The Antoniev Monastery rivalled the Yuriev Monastery as the most important monastery of medieval Novgorod the Great. It stands along the right bank of the Volkhov River north of the city centre and forms part of the Historic Monuments of Novgorod and Surroundings, a World Heritage Site.
The monastery was founded in 1117 by St. Anthony of Rome (Antony Rimlyanin), who, according to legend, flew to Novgorod from Rome on a rock (the alleged rock is now in the vestibule just to the right of the main door into the Church of the Nativity of the Mother of God beneath a fresco of Bishop Nikita of Novgorod). Antonii was consecrated hegumen of the monastery in 1131 by Archbishop Nifont (1130–1156) and was buried beneath a large slab to the right of tha altar in the same church.
The Church of the Nativity of the Mother of God, like the Church of St. George in the Yuriev Monastery, is one of the few three-domed churches in Russia. It is also one of the few buildings in Russia which survived from the 12th century. It was founded by Antonii in 1117 and completed in 1119. There are some frescoes from the Middle Ages still extant, most notably in the apse, but most are from the 16th or 17th centuries and are in some disrepair.References:
Trullhalsar is a very well-preserved and restored burial field dating back to the Roman Iron Ages (0-400 AD) and Vendel period (550-800 AD). There are over 340 different kind of graves like round stones (called judgement rings), ship settings, tumuli and a viking-age picture stone (700 AD).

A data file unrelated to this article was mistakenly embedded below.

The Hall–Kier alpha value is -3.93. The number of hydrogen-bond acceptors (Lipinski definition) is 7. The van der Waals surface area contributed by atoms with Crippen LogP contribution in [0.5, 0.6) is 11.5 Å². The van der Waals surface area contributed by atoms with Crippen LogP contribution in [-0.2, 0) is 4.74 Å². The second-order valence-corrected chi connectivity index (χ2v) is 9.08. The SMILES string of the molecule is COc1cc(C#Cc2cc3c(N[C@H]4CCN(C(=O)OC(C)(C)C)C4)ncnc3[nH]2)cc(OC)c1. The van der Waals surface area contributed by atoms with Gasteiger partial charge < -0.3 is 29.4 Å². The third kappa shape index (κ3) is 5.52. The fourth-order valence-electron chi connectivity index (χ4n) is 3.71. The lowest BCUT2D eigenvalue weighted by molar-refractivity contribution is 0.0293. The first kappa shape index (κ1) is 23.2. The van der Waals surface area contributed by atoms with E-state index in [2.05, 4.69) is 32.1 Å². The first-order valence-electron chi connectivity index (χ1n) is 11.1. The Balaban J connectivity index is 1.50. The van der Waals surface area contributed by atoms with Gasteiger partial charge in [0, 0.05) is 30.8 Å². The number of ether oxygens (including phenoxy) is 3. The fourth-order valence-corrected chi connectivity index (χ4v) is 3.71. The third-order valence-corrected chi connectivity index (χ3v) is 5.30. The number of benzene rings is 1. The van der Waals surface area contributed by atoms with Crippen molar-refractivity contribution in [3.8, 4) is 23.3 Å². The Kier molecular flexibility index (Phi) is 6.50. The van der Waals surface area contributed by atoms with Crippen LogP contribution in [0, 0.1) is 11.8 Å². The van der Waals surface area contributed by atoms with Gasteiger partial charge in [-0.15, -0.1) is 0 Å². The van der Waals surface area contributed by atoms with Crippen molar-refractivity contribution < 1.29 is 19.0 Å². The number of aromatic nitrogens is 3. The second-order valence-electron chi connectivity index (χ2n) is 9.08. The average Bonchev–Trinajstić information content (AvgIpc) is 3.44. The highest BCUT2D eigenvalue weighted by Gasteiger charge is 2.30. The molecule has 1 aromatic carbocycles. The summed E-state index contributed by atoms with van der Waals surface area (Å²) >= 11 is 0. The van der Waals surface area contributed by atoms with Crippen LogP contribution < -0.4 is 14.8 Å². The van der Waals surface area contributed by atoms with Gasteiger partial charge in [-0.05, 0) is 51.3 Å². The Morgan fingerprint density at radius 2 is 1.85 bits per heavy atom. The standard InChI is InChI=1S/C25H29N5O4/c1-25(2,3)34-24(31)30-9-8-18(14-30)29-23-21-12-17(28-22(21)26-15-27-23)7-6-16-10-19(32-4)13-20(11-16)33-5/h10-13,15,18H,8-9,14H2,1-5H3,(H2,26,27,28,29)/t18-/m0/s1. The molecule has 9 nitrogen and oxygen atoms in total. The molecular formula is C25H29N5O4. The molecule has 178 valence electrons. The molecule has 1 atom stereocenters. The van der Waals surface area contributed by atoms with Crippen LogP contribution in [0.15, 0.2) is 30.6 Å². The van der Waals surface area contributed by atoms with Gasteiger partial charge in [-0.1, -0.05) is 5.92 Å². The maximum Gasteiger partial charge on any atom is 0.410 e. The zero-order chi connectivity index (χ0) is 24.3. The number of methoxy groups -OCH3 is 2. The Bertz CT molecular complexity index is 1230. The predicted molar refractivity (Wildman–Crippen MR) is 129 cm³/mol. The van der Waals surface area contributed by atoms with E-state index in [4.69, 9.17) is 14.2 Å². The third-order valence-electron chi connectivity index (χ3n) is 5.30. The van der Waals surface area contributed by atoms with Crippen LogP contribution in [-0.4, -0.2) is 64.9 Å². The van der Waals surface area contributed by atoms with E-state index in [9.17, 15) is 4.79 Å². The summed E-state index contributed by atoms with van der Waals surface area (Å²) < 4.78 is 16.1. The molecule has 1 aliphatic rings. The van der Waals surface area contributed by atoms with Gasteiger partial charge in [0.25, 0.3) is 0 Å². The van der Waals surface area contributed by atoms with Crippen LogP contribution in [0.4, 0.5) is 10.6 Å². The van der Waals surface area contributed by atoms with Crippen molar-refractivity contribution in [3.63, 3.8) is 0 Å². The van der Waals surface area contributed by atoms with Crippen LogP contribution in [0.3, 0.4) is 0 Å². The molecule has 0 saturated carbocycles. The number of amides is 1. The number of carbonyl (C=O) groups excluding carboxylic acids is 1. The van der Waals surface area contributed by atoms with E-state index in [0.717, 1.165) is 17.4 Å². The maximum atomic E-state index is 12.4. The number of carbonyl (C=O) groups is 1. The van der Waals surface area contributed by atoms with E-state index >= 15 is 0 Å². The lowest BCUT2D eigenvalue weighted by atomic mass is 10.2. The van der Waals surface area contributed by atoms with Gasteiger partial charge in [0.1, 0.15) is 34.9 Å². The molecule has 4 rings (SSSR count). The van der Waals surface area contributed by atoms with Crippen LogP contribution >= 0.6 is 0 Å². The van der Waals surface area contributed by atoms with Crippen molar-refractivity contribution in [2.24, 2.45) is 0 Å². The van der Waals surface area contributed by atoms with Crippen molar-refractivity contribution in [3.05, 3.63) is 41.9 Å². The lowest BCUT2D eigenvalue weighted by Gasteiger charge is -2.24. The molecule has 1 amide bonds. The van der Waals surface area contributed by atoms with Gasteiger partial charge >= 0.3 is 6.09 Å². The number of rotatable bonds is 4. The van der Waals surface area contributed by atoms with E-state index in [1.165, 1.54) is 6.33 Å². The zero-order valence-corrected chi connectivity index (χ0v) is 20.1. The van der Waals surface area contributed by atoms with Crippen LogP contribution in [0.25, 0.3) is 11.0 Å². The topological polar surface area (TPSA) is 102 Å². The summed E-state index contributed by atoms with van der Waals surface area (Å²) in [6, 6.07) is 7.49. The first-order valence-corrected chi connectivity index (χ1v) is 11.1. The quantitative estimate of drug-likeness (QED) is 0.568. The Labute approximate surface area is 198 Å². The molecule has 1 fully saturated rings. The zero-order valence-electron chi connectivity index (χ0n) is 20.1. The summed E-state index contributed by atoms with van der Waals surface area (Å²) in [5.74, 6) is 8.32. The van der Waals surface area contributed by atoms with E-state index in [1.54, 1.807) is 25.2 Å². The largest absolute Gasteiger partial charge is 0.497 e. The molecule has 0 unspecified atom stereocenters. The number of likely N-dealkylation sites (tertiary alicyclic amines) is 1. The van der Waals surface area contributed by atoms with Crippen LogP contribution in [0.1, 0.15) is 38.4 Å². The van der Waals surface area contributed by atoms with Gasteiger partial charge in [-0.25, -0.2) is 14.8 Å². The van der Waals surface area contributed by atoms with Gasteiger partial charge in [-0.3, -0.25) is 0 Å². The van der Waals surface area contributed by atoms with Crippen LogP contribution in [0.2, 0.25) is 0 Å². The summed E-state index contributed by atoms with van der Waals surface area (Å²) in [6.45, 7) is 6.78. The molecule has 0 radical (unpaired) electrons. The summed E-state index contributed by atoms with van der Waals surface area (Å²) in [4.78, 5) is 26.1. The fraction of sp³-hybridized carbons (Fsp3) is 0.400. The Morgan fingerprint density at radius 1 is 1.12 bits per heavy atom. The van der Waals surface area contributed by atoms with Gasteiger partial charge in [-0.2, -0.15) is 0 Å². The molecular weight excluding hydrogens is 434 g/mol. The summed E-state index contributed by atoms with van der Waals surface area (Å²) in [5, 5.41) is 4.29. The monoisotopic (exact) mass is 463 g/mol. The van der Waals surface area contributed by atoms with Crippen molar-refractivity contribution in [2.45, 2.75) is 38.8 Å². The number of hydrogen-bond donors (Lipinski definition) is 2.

There are 291 graves of this type within the Trullhalsar burial ground, which occurs there in different sizes from two to eight metres in diameter and heights between 20 and 40 centimetres. Some of them still have a rounded stone in the centre as a so-called grave ball, a special feature of Scandinavian graves from the late Iron and Viking Age.
In addition, there is a ship setting, 26 stone circles and 31 menhirs within the burial ground, which measures about 200 x 150 metres. The stone circles, also called judge's rings, have diameters between four and 15 metres. They consist partly of lying boulders and partly of vertically placed stones. About half of them have a central stone in the centre of the circle.
From 1915 to 1916, many of the graves were archaeologically examined and both graves of men and women were found. The women's graves in particular suggest that the deceased were very wealthy during their lifetime. Jewellery and weapons or food were found, and in some graves even bones of lynxes and bears. Since these animals have never been found in the wild on Gotland, it is assumed that the deceased were given the skins of these animals in their graves.